Liked by 1 person

        3. I sound like Tom Petty with a head cold but yea…I love the harmonizing also. When I listen to this type of music a lot…everything else sounds over produced.

          Liked by 1 person

      1. There’s something about that sound, that style, that groove that evokes enjoyment, no matter the tune. Isn’t it lovely to have something as solid as this be a lesser track for you, so far? I mean, an embarrassment of riches!

        Liked by 1 person

        1. It’s just a cool idea, rounding up lots of also-rans. And it’s obviously a formative era for rock music -feels like a collection of tracks from 1985-1988 would be less interesting?

          Liked by 1 person

  4. The only song from them I’m familiar with is “Dirty Water”, which I’m old enough to remember when it was a hit. I really liked it, and also thought they sounded a lot like the Stones and the Kinks. I never knew their lead singer was the brother of Russ Tamblyn.

    Liked by 1 person

    1. A lot of the Nuggets stuff sounds like the Stones and The Kinks really, a bit like “it tastes like chicken” – I think as I go, I’ll get better at describing the songs. Tamblyn wasn’t the lead singer, but he’s the only constant member.

      Like

      1. You haven’t got as far as any of the ones that aren’t in the Kinks/Stones mold yet. Like the Beatles-ish ones or the Tex-Mex ones. Or pop-rockish ones. And of course the famous Psychedellia type ones. There’s actually more variety as you get closer to the top of the tracklist. Most of my own favorites are those other kinds.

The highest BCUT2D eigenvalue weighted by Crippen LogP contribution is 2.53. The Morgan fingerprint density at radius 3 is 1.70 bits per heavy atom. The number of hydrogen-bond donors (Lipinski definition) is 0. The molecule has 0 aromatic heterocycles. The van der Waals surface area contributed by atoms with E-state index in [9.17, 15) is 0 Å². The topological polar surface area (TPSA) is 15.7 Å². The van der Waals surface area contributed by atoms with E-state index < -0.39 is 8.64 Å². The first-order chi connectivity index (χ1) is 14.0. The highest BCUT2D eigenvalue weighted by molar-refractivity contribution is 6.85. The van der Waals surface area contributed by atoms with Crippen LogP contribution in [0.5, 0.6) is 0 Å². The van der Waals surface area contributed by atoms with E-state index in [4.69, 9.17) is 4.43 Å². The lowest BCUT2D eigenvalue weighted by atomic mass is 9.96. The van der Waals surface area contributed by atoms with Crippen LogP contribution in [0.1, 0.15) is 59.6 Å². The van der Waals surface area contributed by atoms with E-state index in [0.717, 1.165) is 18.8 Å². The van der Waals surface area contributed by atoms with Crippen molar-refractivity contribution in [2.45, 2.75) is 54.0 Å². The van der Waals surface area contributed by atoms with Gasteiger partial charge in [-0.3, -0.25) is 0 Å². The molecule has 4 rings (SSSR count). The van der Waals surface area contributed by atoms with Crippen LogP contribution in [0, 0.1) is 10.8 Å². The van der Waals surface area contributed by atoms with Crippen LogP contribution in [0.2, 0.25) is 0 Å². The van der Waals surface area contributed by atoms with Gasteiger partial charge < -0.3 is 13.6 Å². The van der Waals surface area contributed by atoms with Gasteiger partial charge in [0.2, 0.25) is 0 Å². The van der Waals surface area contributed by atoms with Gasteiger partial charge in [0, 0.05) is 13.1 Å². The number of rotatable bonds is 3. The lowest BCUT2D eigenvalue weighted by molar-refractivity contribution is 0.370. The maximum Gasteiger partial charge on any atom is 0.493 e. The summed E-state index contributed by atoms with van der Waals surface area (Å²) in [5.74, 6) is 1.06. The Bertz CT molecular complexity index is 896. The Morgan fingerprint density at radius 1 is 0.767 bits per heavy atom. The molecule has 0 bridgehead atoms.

Liked by 1 person

  5. Top 10 Nuggets

    Psychotic Reaction – Count Five
    Little Girl – Syndicate of Sound
    Incense and Peppermints – Strawberry Alarm Clock
    Time Won’t Let Me – Outsiders
    Nobody But Me – Human Beinz
    Just Like Me – Paul Revere & Raiders
    Journey to the Center of Your Mind – Amboy Dukes
    Little Bit of Soul – The Music Explosion
    Blues Magoos – We Ain’t Got Nothin’ Yet
    Laugh Laugh – Beau Brummels

    (Bonus trax)
    Talk Talk – Music Machine
    The Hombres – Let it Out
    Wooly Bully – Sam the Sham
    Voices Green and Purple – The Bees
    She’s About a Mover – Sir Douglas
    Louie Louie – Kingsmen
    Too Much to Dream – Electric Prunes
    Liar Liar – Castaways
    Dirty Water – Standells

    Liked by 1 person

  6. I used to have the original Nuggets compilation and I listened to it feverishly – amazing psychedelic jams on those CDs! I think, ultimately, I had even more fun with the British Invasion set, because I’m a Swinging London obsessive! I had no idea Russ Tamblyn was the brother of one of the Standells, though – I mostly just associate him with West Side Story and Twin Peaks (and he wasn’t the only West Side Story alumnus in that show!).

    Liked by 1 person

  7. Like this one a lot. From the descending ‘Kinksian’ opening to the ascending Ahhs in the chorus, it really inventive in a fairly basic sub-genre. Sure, much is derivative, but the whole thing is totally original. And what’s that piping sound? A theramin? Top note on a Farissa? 8 ½ / 10

    Liked by 2 people

    1. Derivative isn’t necessarily a bad thing. All that really matters is the end result. How did the record turn out? is really the only question. I’d rather hear a great record that’s unoriginal than a crummy record that’s original. Just because something’s new and original doesn’t mean its any good. Usually a derivative unoriginal record is more likely to be good. That’s just the way it is.

      Liked by 1 person

    1. I definitely think you (and Max from PowerPop blog) are correct that this song is a lot more accomplished and sophisticated than most of the Nuggets stuff, it just doesn’t do it for me as much of the others have so far.

      Liked by 1 person